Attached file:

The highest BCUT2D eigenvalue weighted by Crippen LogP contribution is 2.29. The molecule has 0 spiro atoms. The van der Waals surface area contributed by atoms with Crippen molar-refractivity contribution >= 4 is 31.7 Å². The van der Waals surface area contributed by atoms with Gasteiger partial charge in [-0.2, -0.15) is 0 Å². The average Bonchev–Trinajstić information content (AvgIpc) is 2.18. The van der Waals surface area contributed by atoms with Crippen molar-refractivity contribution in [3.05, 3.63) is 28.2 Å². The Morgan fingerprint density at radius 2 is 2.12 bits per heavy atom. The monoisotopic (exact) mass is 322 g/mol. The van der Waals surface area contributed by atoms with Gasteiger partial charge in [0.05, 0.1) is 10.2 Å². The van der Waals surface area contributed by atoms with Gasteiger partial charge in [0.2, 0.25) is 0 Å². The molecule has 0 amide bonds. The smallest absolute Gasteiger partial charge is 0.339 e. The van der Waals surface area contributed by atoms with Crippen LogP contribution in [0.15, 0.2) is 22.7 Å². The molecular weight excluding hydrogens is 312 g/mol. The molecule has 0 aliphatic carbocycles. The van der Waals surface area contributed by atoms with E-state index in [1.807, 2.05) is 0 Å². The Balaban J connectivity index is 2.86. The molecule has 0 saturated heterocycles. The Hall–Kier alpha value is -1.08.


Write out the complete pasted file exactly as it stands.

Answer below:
The highest BCUT2D eigenvalue weighted by Crippen LogP contribution is 2.29. The molecule has 0 spiro atoms. The van der Waals surface area contributed by atoms with Crippen molar-refractivity contribution >= 4 is 31.7 Å². The van der Waals surface area contributed by atoms with Gasteiger partial charge in [-0.2, -0.15) is 0 Å². The average Bonchev–Trinajstić information content (AvgIpc) is 2.18. The van der Waals surface area contributed by atoms with Crippen molar-refractivity contribution in [3.05, 3.63) is 28.2 Å². The Morgan fingerprint density at radius 2 is 2.12 bits per heavy atom. The monoisotopic (exact) mass is 322 g/mol. The van der Waals surface area contributed by atoms with Gasteiger partial charge in [0.05, 0.1) is 10.2 Å². The van der Waals surface area contributed by atoms with Gasteiger partial charge in [0.2, 0.25) is 0 Å². The molecule has 0 amide bonds. The smallest absolute Gasteiger partial charge is 0.339 e. The van der Waals surface area contributed by atoms with Crippen LogP contribution in [0.15, 0.2) is 22.7 Å². The molecular weight excluding hydrogens is 312 g/mol. The molecule has 0 aliphatic carbocycles. The van der Waals surface area contributed by atoms with E-state index in [1.807, 2.05) is 0 Å². The Balaban J connectivity index is 2.86. The molecule has 0 saturated heterocycles. The Hall–Kier alpha value is -1.08.